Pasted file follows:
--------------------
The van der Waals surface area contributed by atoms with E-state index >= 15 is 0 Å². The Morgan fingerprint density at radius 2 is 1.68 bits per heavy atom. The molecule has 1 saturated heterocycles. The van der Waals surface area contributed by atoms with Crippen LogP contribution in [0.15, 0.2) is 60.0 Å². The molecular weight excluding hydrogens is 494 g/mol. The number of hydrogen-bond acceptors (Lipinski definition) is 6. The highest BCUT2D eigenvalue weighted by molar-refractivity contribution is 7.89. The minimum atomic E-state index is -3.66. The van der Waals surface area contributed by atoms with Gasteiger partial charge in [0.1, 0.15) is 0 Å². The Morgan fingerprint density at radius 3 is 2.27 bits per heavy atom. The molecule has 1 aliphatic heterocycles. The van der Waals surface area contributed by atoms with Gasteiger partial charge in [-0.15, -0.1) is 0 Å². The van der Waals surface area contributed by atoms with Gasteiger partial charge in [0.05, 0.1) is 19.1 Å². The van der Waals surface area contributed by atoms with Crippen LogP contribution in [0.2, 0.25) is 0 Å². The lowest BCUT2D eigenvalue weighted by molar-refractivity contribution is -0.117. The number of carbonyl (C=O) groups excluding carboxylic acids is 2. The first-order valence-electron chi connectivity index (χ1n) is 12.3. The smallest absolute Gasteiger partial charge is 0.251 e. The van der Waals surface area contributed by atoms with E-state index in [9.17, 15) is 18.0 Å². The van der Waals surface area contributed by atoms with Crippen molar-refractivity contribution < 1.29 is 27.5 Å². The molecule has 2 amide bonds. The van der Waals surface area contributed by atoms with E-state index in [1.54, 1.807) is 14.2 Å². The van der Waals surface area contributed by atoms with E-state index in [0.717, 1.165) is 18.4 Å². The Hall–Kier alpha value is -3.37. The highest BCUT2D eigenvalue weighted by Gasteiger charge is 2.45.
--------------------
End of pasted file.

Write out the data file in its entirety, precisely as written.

The van der Waals surface area contributed by atoms with E-state index >= 15 is 0 Å². The Morgan fingerprint density at radius 2 is 1.68 bits per heavy atom. The molecule has 1 saturated heterocycles. The van der Waals surface area contributed by atoms with Crippen LogP contribution in [0.15, 0.2) is 60.0 Å². The molecular weight excluding hydrogens is 494 g/mol. The number of hydrogen-bond acceptors (Lipinski definition) is 6. The highest BCUT2D eigenvalue weighted by molar-refractivity contribution is 7.89. The minimum atomic E-state index is -3.66. The van der Waals surface area contributed by atoms with Gasteiger partial charge in [0.1, 0.15) is 0 Å². The Morgan fingerprint density at radius 3 is 2.27 bits per heavy atom. The molecule has 1 aliphatic heterocycles. The van der Waals surface area contributed by atoms with Gasteiger partial charge in [-0.15, -0.1) is 0 Å². The van der Waals surface area contributed by atoms with Gasteiger partial charge in [0.05, 0.1) is 19.1 Å². The van der Waals surface area contributed by atoms with Crippen LogP contribution in [0.2, 0.25) is 0 Å². The lowest BCUT2D eigenvalue weighted by molar-refractivity contribution is -0.117. The number of carbonyl (C=O) groups excluding carboxylic acids is 2. The first-order valence-electron chi connectivity index (χ1n) is 12.3. The smallest absolute Gasteiger partial charge is 0.251 e. The van der Waals surface area contributed by atoms with E-state index in [9.17, 15) is 18.0 Å². The van der Waals surface area contributed by atoms with Crippen molar-refractivity contribution < 1.29 is 27.5 Å². The molecule has 2 amide bonds. The van der Waals surface area contributed by atoms with E-state index in [1.54, 1.807) is 14.2 Å². The van der Waals surface area contributed by atoms with E-state index in [0.717, 1.165) is 18.4 Å². The Hall–Kier alpha value is -3.37. The highest BCUT2D eigenvalue weighted by Gasteiger charge is 2.45.